Tuesday, October 23, 2018
Review of "The River"
I saw The River on Broadway a few years ago. The production starred Hugh Jackman and I was anticipating a scintillating piece of theater. Instead, by the end of the 80 minute, intermission-less show I was scratching my head trying to figure out the play’s meaning and purpose. When it was announced to be part of the 2018-2019 Theaterworks season I thought it would be a good opportunity to reevaluate my previous appraisal.
Unfortunately, The River is still a meandering meditation on a man’s search for the perfect “catch.” There are many fish(ing) metaphors in the play. The characters talk about fish, reminisce about fishing exploits, and one is even prepared on stage.
The show is centered in a rustic cabin, fastidiously designed by Brian Pather. The one room dwelling is crammed with nooks and crannies and flanked on either side by birch tree saplings. We are introduced to characters simply titled The Man (Billy Carter) and The Woman (Andrea Goss). The dialogue, when not centered on the aquatic animals, is very lyrical and poetic but I just kept thinking that people don’t talk like this. Very beautiful to listen to, but disharmonious within the setting.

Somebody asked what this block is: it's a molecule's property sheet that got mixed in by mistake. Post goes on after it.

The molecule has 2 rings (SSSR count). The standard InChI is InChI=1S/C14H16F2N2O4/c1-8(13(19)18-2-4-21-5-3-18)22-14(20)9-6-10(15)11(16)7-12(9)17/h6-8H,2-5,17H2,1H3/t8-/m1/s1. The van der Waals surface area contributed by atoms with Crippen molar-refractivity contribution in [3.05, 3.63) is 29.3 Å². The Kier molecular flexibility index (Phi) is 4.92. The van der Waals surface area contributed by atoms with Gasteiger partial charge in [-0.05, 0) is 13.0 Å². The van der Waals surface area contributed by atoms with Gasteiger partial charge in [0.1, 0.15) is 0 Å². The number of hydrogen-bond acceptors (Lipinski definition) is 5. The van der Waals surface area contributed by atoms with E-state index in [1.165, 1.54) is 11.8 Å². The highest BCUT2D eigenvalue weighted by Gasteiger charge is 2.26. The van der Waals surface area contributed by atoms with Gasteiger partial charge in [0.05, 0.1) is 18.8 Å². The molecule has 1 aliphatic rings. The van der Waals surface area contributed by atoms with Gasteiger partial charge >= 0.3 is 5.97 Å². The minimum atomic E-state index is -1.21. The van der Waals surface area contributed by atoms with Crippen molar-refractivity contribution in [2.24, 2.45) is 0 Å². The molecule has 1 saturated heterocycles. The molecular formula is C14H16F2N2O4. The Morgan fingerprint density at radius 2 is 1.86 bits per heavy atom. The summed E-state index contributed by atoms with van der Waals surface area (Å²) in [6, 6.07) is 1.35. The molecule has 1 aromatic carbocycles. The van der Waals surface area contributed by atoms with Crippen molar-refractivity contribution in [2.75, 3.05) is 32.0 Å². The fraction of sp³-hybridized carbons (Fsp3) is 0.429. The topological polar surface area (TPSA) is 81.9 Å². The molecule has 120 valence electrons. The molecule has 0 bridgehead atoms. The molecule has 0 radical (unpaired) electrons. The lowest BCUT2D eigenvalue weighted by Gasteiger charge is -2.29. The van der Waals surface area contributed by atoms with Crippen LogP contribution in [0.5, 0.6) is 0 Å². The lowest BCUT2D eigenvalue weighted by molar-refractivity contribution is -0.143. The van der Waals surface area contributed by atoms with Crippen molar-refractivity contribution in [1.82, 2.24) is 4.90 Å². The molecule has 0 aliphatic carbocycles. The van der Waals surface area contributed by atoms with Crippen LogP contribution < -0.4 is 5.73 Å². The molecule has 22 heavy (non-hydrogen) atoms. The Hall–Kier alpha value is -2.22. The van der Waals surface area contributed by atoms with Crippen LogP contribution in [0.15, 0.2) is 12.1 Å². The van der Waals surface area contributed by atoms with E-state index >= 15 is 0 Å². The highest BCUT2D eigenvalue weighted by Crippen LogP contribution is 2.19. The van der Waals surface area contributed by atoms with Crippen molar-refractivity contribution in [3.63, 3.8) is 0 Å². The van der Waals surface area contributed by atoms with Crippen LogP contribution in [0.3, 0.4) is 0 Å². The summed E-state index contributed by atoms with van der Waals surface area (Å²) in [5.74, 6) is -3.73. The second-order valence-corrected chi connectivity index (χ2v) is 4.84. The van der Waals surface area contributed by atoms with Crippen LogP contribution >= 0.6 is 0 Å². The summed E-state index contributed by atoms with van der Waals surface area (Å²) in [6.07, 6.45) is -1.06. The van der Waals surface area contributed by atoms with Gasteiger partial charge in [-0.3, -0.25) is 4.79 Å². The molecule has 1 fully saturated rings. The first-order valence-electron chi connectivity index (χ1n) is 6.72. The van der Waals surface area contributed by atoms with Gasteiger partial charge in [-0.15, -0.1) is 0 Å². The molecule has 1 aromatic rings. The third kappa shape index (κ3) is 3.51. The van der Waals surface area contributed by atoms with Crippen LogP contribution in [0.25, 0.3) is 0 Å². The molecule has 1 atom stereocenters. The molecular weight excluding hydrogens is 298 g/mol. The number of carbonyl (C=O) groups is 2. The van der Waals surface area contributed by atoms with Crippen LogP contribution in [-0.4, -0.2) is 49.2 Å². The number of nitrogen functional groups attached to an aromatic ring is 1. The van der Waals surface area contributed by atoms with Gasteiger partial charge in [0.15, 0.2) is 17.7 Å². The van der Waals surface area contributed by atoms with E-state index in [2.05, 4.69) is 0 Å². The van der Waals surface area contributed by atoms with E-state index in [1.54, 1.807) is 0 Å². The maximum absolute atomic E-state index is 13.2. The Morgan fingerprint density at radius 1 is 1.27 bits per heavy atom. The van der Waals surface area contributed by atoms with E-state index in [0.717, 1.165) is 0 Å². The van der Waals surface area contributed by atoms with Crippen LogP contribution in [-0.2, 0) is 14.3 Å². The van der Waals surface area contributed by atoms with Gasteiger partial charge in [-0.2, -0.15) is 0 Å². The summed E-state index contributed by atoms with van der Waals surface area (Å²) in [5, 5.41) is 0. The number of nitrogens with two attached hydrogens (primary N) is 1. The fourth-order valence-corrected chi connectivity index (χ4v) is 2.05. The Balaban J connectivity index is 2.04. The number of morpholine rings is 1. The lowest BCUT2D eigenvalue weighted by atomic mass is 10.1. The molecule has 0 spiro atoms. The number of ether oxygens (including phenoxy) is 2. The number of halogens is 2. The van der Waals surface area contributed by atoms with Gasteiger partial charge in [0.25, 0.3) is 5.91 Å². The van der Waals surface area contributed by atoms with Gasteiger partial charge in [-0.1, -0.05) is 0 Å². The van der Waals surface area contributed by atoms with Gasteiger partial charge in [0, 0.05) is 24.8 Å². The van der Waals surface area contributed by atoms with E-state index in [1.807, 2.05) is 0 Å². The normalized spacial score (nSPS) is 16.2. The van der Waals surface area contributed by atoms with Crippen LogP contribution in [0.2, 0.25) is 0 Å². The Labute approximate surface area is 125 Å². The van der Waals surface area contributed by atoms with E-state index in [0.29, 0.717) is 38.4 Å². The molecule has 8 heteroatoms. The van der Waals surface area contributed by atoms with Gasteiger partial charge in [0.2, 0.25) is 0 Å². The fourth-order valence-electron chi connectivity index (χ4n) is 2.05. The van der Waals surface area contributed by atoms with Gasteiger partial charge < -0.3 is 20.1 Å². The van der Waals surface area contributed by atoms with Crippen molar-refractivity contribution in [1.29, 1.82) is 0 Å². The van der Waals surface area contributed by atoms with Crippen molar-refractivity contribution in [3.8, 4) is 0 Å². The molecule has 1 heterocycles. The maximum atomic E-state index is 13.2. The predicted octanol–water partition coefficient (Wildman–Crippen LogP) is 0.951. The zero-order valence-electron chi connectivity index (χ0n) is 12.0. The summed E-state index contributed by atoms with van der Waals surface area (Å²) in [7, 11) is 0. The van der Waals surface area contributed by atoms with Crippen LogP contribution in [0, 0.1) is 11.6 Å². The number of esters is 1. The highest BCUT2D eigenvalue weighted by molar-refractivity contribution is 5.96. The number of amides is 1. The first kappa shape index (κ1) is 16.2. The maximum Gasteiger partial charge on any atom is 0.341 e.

Within a very short time The Woman leaves the stage and The Other Woman (Jasmine Batchelor) enters, just about replaying the previous scenes. Who is she? What happened to The Woman? Playwright Jez Butterworth seems to showing the man at different points of his life and how the women he falls in love with are never the right one so he always deems it necessary to throw them back and out of his life. Will he ever succeed? Back and forth the two women enter and leave the stage until The Man is, finally, alone.
One could wax poetic about the play or talk about the mythical underpinnings that Butterworth is trying to convey but, in the end, the audience needs to be entertained and in The River not much happens. The inaction undercuts whatever message the playwright is trying to impart. The play is the type of production one either falls under its atmospheric spell or ponders and wonders.
The cast - Billy Carter Andrea Goss Jasmine Batchelor - is earnest and committed to fortifying their characters with passion and deeply held convictions. They are expressive whether displaying feelings of angst or disquietude.
Director Rob Ruggiero brings an intensity to the events within the small confines of the onstage room. There is a lilting quality to his direction, which effectively draws out the sometimes raw emotions of the performers. He also handles the time shifting component of the production with aplomb and a seeming nonchalance.
The River, playing at Theaterworks in Hartford through November 11th.-->
Posted by StudentAffairs.com at 2:36 PM